It was Jo’s idea – celebrate the first six months of the reading year by putting six books into each of six categories.

Not quite as easy as it looks. I’ve tweaked the categories to suit my reading style, and because I wanted to push disappointments to one site and simply celebrate some of the books many I have loved. And I’ve done it!


Six Books that took me on extraordinary journeys

The Harbour by Francesca Brill
A Lady Cyclist’s Guide to the Kashgar by Suzanne Joinson
The Unlikely Pilgrimage of Harold Fry by Rachel Joyce
The Fever Tree by Jennifer McVeigh
The City of Beautiful Nonsense by E Temple Thurston
The House on Paradise Street by Sofka Zinovieff


Six books that took me by the hand and led me into the past

The Little Shadows by Marina Endicott
The Dovekeepers by Alice Hoffman
The Last Summer by Judith Kinghorn
The Colour of Milk by Nell Leyshon
Tom-All-Alone’s by Lynn Shepherd
The Painted Bridge by Wendy Wallace


Six books from the past that drew me back there

The One I Knew the Best of All by Frances Hodgson-Burnett
A Burglary by Amy Dillwyn
The Frailty of Nature by Angela Du Maurier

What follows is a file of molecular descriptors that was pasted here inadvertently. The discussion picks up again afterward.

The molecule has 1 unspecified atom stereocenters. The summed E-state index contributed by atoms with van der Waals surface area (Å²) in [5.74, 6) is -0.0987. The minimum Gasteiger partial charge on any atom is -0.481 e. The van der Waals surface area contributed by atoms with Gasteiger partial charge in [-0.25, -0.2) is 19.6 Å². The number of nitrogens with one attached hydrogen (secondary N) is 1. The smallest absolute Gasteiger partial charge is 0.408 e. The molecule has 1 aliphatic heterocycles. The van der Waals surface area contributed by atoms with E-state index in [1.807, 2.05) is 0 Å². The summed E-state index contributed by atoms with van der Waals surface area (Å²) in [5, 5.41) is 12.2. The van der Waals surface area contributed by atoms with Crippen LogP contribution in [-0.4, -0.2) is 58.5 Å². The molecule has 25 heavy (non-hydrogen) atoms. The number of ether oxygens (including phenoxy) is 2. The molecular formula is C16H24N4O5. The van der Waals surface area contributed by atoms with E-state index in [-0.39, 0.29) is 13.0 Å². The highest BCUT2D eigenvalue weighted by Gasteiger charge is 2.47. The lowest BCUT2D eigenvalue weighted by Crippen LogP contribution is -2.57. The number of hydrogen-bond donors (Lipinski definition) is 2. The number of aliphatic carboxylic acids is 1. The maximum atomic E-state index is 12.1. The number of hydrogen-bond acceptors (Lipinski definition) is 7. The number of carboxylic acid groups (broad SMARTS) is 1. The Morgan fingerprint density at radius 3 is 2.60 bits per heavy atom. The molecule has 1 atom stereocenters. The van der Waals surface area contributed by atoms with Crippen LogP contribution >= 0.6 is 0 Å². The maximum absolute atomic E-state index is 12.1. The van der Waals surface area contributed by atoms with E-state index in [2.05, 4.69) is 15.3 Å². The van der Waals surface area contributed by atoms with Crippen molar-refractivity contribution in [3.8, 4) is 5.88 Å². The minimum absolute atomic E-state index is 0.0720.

Harriet by Elizabeth Jenkins
The New Moon With the Old by Dodie Smith
As It Was & World Without End by Helen Thomas


Six books from authors I know will never let me down

The L-Shaped Room by Lynne Reid Banks
The Murder at the Vicarage by Agatha Christie
Closed at Dusk by Monica Dickens
Monogram by G B Stern
Palladian by Elizabeth Taylor
In the Mountains by Elizabeth Von Arnim


Six books I must mention that don’t fit nicely into any category

Shelter by Frances Greenslade
Still Missing by Beth Gutcheon
When Nights Were Cold by Susanna Jones
Alys, Always by Harriet Lane
The Roundabout Man by Clare Morrall
Diving Belles by Lucy Wood


Six Books I started in the first six months of the year and was still caught up with in July

The Young Ardizzone by Edward Ardizzone
The Deamstress by Maria Dueñas
Greenery Street by Denis MacKail
Mrs Robinson’s Disgrace by Kate Summerscale
The Warden by Anthony Trollope
White Ladies by Francis Brett Young


Do think about putting your own sixes – it’s a great way of perusing your reading, and I’d love to read more lists.

When Nights Were Cold by Susanna Jones

I was intrigued by the idea of a novel about Edwardian lady mountaineers, and I was even more intrigued when I placed the name of the author. Because I recalled that Susanna Jones specialises in dark storytelling, unreliable narrators, and psychological drama.

I hoped that When Nights Were Cold would be something rather special, and it very nearly was.

When Grace Farringdon was growing up, she and her father followed the polar explorations of Ernest Shackleton and his contemporaries, studying every detail they could find.

It was only supposed to be a diversion for a little girl; Grace and her sister were expected to grow up into obedient women who would look after their parents and find good, respectable husbands.

They both wanted more, and their parents tried to clip their wings. They succeeded with Catherine, but not with Grace. She escaped, after using covert means to secure a place at an all-women college.